Also, as part of a 2020 Covid-19 relief measure, states are not disenrolling low-income Americans from Medicaid in exchange for receiving additional federal matching funds during the public health emergency. Nearly 80 million people were enrolled in Medicaid in December 2021, compared with just under 73 million a year prior, according to the Centers for Medicare and Medicaid Services.

The share of people covered by Medicaid increased 0.9 percentage points, the Census Bureau found.

The American Rescue Plan Act also made the federal Affordable Care Act subsidies more generous and available to more people, particularly those in the middle class. This expanded assistance helped prompt an additional 2.8 million people to sign up for coverage under a special enrollment period last year, though it did not drive a statistically significant change in marketplace coverage.

Gains may not last

The advances in poverty reduction, however, are not expected to last this year since lawmakers did not extend the enhanced child tax credit beyond 2021, and they are not expected to approve any additional stimulus checks or other boosts to the social safety net.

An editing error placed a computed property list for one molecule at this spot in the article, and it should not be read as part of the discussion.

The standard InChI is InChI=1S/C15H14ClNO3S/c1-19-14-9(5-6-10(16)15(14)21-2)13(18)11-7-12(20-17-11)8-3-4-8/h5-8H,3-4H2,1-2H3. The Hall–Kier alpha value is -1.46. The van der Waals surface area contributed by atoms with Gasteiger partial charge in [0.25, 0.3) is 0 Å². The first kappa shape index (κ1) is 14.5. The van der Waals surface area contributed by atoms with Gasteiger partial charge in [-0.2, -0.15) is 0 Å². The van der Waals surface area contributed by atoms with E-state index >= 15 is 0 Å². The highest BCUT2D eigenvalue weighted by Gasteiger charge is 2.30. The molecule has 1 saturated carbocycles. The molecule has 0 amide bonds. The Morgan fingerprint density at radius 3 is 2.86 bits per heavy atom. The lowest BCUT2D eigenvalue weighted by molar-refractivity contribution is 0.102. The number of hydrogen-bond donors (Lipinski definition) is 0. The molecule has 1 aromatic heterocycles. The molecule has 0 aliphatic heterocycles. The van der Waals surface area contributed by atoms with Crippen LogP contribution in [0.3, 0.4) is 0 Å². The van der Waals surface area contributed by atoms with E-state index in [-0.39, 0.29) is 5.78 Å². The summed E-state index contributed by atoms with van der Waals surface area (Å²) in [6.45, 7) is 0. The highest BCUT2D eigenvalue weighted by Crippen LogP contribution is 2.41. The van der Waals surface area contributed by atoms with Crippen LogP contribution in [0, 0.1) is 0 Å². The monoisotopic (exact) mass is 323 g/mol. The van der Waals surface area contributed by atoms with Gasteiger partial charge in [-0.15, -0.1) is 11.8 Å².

The absence of the monthly child tax credit payment in January led to an estimated 3.7 million more children in poverty that month, according to the Center on Poverty & Social Policy at Columbia University. The child poverty rates rose to an estimated 17% in January, up from 12.1% in December, when the last monthly installment was delivered.

While the job market has remained robust so far in 2022, high inflation has taken a toll on many Americans. For most people, wages are not keeping pace with the increased cost of living.

"Though there were more jobs in 2022, families were certainly more squeezed by rising prices," said Elise Gould, senior economist at the left-leaning Economic Policy Institute. "And so the disappearance of this child tax credit would have hurt more."

This story has been updated with additional information.